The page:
Since 2003, Kelly Parker has played 1,034 minutes of soccer with Canada’s women’s national team. But the most important minutes of play came during her trip to Germany for the World Cup.
The midfielder, who grew up in Saskatoon, once wondered if she would ever get the chance to play on the world’s biggest soccer stage.
The lifetime dream of wearing the red and white at a World Cup came to fruition this summer after years of doubt. Despite not winning a single match at the tournament, the experience of running onto the pitch in front of an international audience is something Parker will never forget.
“It’s a matter of watching the tournament as a kid and believing you could get there,” she said. “I never stopped thinking I could achieve my goal of playing in the World Cup, it was just a matter of getting the opportunity.”
Sitting in the stands watching every moment was Parker’s mom.
“She’s 71 and it was her first flight across seas,” she said. “I think it was as much of a dream come true for her as it was me.”
Parker’s soccer career got serious when she attended the University of Texas at El Paso, helping the team to a then school-record 16 wins in 2002, while leading the nation in assists. When she was still at school in Texas, Parker joined the Ottawa Fury of the W-League, a North American soccer league recognized as a main women’s development organization. She is the only player in league history to have won the MVP award twice.
After playing for FC Indian in 2008 and the W-League champions, Buffalo Flash, in 2010, Parker joined SC Freiburg in Germany for the second half of the 2010 season. She says the skill level of soccer is very high.
“It’s almost a matter of having to do extraordinarily well to get noticed because you’re from Saskatchewan,” Parker said. “The quality of the league over there is amazing.”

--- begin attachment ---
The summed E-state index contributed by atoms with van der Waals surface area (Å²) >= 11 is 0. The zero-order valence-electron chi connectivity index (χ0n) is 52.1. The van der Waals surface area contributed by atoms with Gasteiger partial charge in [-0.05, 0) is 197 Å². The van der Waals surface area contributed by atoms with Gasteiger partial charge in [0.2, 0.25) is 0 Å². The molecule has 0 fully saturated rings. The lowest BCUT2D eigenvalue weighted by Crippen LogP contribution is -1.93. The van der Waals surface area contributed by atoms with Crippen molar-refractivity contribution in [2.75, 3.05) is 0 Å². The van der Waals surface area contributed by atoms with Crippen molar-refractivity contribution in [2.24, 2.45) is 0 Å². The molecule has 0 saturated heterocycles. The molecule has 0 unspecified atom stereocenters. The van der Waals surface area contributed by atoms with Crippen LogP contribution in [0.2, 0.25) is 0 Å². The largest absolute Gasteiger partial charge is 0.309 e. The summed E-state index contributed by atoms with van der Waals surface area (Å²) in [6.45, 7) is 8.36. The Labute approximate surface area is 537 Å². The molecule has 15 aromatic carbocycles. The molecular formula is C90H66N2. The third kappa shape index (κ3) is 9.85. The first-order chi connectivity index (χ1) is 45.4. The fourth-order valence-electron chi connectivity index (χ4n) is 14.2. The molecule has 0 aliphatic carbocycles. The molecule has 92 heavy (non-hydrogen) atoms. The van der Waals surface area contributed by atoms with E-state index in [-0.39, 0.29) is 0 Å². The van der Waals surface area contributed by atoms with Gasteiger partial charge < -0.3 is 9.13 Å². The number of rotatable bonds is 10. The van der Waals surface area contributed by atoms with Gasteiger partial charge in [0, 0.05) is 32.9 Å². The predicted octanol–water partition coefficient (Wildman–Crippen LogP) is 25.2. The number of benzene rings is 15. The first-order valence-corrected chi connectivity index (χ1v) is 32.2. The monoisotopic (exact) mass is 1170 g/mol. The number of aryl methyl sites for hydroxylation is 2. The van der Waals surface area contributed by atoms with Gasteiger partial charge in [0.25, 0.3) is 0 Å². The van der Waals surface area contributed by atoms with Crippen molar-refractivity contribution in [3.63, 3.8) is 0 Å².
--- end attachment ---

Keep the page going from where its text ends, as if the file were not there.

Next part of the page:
Currently, Parker finds herself playing on the Atlanta Beat in the WPS league and is surrounded by US team members who are hoping for a World Cup championship. Parker thinks the Americans will win it all.
“I think Japan plays great soccer, but I’m not sure they can compete with the US speed and dominance,” she said. “The US just has a way of getting the job done.”
There were humble beginnings for Parker, says one of her first ever coaches, Tom LaPointe. The University of Saskatchewan Huskies women’s soccer coach remembers how the prairie standout was discovered.
“When Kelly first started playing soccer, believe it or not, she was recruited off the playground,” he said. “You could tell right away she was something special.”
LaPointe first got his chance to teach Parker about the game in an Under-12 division league in the city and continued to coach her throughout most of her youth soccer career. There was something about the way Parker played the game LaPointe says sets her apart.
“Whenever we needed a goal, that was one thing we could count on her to do for the team,” LaPointe said.
He also says there were times she took over the game.
“I always chuckled on the sidelines because she would take people on and try and beat them one-on-one,” LaPointe said. “All these parents would be screaming at her to pass the ball.”
As Parker’s remarkable career continues climb, LaPointe is making sure not take too much credit for her success.
“It’s just been a real pleasure to watch her grow into the player she is today,” he said. “There’s lots of great players who have the same ability as Kelly, but to get it to that next stage is a huge testament to her mental strength.”
“It’s kind of a surreal moment when you get to step out onto the field,” Parker said. “It’s so much bigger than you think.” - Kelly Parker